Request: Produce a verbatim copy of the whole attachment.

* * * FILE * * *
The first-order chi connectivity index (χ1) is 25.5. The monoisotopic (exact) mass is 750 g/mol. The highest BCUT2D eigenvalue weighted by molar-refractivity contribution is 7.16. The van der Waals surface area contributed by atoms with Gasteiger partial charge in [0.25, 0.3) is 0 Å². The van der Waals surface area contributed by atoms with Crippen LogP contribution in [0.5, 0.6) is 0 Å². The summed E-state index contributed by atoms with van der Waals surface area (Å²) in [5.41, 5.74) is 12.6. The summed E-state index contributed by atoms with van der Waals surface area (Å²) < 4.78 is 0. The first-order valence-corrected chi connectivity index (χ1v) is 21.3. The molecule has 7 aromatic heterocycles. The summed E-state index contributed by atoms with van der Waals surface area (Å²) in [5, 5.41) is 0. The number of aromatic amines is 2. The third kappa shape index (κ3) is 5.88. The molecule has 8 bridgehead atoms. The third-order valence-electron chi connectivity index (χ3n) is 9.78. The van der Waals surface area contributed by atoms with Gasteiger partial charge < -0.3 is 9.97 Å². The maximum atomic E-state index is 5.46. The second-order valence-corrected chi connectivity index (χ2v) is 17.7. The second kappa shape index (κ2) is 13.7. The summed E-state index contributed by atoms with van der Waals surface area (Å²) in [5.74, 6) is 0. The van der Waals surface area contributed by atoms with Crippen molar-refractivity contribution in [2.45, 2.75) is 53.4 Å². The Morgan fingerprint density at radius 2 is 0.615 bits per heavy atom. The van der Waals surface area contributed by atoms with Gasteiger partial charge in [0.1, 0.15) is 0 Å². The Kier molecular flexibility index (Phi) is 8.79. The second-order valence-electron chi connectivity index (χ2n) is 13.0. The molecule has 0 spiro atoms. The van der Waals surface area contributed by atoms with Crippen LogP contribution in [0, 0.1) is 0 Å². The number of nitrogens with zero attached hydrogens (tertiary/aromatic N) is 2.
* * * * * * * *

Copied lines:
The first-order chi connectivity index (χ1) is 25.5. The monoisotopic (exact) mass is 750 g/mol. The highest BCUT2D eigenvalue weighted by molar-refractivity contribution is 7.16. The van der Waals surface area contributed by atoms with Gasteiger partial charge in [0.25, 0.3) is 0 Å². The van der Waals surface area contributed by atoms with Crippen LogP contribution in [0.5, 0.6) is 0 Å². The summed E-state index contributed by atoms with van der Waals surface area (Å²) in [5.41, 5.74) is 12.6. The summed E-state index contributed by atoms with van der Waals surface area (Å²) < 4.78 is 0. The first-order valence-corrected chi connectivity index (χ1v) is 21.3. The molecule has 7 aromatic heterocycles. The summed E-state index contributed by atoms with van der Waals surface area (Å²) in [5, 5.41) is 0. The number of aromatic amines is 2. The third kappa shape index (κ3) is 5.88. The molecule has 8 bridgehead atoms. The third-order valence-electron chi connectivity index (χ3n) is 9.78. The van der Waals surface area contributed by atoms with Gasteiger partial charge < -0.3 is 9.97 Å². The maximum atomic E-state index is 5.46. The second-order valence-corrected chi connectivity index (χ2v) is 17.7. The second kappa shape index (κ2) is 13.7. The summed E-state index contributed by atoms with van der Waals surface area (Å²) in [5.74, 6) is 0. The van der Waals surface area contributed by atoms with Crippen molar-refractivity contribution in [2.45, 2.75) is 53.4 Å². The Morgan fingerprint density at radius 2 is 0.615 bits per heavy atom. The van der Waals surface area contributed by atoms with Gasteiger partial charge in [0.1, 0.15) is 0 Å². The Kier molecular flexibility index (Phi) is 8.79. The second-order valence-electron chi connectivity index (χ2n) is 13.0. The molecule has 0 spiro atoms. The van der Waals surface area contributed by atoms with Crippen LogP contribution in [0, 0.1) is 0 Å². The number of nitrogens with zero attached hydrogens (tertiary/aromatic N) is 2.